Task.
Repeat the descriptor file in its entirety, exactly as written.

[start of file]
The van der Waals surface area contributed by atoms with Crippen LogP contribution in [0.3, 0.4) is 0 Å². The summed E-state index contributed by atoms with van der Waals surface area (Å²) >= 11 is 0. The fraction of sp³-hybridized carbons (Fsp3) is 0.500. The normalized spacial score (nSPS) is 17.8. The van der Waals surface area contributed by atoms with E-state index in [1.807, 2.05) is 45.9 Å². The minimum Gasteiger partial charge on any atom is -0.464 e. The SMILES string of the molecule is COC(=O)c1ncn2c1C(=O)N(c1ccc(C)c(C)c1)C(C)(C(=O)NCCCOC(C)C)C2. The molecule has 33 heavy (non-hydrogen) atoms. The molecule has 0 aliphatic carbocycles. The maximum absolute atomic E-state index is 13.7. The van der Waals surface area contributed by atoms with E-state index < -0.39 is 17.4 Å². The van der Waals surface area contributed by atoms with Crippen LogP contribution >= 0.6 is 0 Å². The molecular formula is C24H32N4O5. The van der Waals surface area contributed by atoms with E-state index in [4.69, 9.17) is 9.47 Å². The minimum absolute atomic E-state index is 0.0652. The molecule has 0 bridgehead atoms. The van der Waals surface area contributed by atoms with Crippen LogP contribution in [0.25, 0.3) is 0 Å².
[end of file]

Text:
The van der Waals surface area contributed by atoms with Crippen LogP contribution in [0.3, 0.4) is 0 Å². The summed E-state index contributed by atoms with van der Waals surface area (Å²) >= 11 is 0. The fraction of sp³-hybridized carbons (Fsp3) is 0.500. The normalized spacial score (nSPS) is 17.8. The van der Waals surface area contributed by atoms with E-state index in [1.807, 2.05) is 45.9 Å². The minimum Gasteiger partial charge on any atom is -0.464 e. The SMILES string of the molecule is COC(=O)c1ncn2c1C(=O)N(c1ccc(C)c(C)c1)C(C)(C(=O)NCCCOC(C)C)C2. The molecule has 33 heavy (non-hydrogen) atoms. The molecule has 0 aliphatic carbocycles. The maximum absolute atomic E-state index is 13.7. The van der Waals surface area contributed by atoms with E-state index < -0.39 is 17.4 Å². The van der Waals surface area contributed by atoms with Crippen LogP contribution >= 0.6 is 0 Å². The molecular formula is C24H32N4O5. The van der Waals surface area contributed by atoms with E-state index in [4.69, 9.17) is 9.47 Å². The minimum absolute atomic E-state index is 0.0652. The molecule has 0 bridgehead atoms. The van der Waals surface area contributed by atoms with Crippen LogP contribution in [0.25, 0.3) is 0 Å².